The purpose of this study was to clarify the role which disordered iron metabolism and alterations in the homeostatic regulation of red cell production play in hypothyroid anemia. Following the measurement of the oxygen consumption, rats were thyroidectomized and given an ablative dose of sodium 131iodine. The oxygen consumption was again measured and the experiments initiated 8 weeks thereafter. The 18-hr red cell radioiron incorporation was used as an index of erythropoiesis. The gastrointestinal absorption of radioiron and the 24-hr urinary erythropoietin levels were assessed. Hypothyroid rats demonstrated a decreased red cell radioiron incorporation and a diminished GI iron absorption. The diminution in erythropoiesis was reverted toward normal by the administration of erythropoietin, D-triiodo-thyronine, L-triiodothyronine or exposure to hypobarbaric hypoxia. Erythropoietin, which completely corrected the erythropoietic depression in the hypothyroid rats, did not correct the decreased GI radioiron absorption whereas L-triiodothyronine restored both to normal. Urinary erythropoietin was decreased in the hypothyroid rat and reverted to normal following L-triiodothyronine administration. These data suggest that the mechanism producing the erythropoietic decompensation in hypothyroid states is complex and involves the lack of erythropoietic stimulation by erythropoietin. Acute erythropoietic compensation appears possible by the administration of nonspecific erythropoietic stimulants; however, the defect in gastrointestinal iron absorption can only be repaired by the administration of thyroid hormones.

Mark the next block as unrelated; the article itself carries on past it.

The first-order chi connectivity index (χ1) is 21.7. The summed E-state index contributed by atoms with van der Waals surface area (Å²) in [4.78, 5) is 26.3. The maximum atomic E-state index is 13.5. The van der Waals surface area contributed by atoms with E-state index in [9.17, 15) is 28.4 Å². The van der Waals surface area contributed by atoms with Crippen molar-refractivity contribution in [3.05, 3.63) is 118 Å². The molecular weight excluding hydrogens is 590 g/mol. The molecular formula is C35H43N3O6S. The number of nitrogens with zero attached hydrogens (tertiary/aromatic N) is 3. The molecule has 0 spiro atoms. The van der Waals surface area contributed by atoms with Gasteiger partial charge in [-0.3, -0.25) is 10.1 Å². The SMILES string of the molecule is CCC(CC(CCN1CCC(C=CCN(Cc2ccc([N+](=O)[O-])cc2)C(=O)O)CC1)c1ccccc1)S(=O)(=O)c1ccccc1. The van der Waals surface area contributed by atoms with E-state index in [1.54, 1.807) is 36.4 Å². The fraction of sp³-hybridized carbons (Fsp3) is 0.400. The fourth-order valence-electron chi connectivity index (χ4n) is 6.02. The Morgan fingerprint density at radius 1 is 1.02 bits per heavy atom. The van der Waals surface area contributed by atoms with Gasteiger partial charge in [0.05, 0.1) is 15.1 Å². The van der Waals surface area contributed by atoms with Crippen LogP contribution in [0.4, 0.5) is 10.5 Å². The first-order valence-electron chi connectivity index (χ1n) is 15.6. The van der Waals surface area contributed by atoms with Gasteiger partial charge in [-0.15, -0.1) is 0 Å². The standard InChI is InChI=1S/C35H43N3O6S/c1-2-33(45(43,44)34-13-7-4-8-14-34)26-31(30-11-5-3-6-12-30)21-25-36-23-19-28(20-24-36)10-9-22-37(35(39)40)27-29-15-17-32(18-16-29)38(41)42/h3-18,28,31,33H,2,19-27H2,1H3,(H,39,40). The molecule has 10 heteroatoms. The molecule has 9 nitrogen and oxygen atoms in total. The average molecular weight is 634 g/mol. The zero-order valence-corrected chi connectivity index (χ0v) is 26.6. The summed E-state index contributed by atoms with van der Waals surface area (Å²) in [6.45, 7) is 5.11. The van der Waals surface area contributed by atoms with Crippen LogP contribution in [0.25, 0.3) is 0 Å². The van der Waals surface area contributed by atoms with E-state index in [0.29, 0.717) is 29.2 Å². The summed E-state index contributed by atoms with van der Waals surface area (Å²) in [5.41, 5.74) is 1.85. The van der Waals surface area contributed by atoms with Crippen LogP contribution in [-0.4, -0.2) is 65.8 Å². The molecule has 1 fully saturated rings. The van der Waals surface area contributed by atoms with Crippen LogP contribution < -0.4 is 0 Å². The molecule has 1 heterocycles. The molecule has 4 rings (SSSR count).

|Original language||English (US)|
|Number of pages||5|
|Journal||Proceedings of the Society for Experimental Biology and Medicine|
|State||Published - Oct 1973|
ASJC Scopus subject areas
- Biochemistry, Genetics and Molecular Biology(all)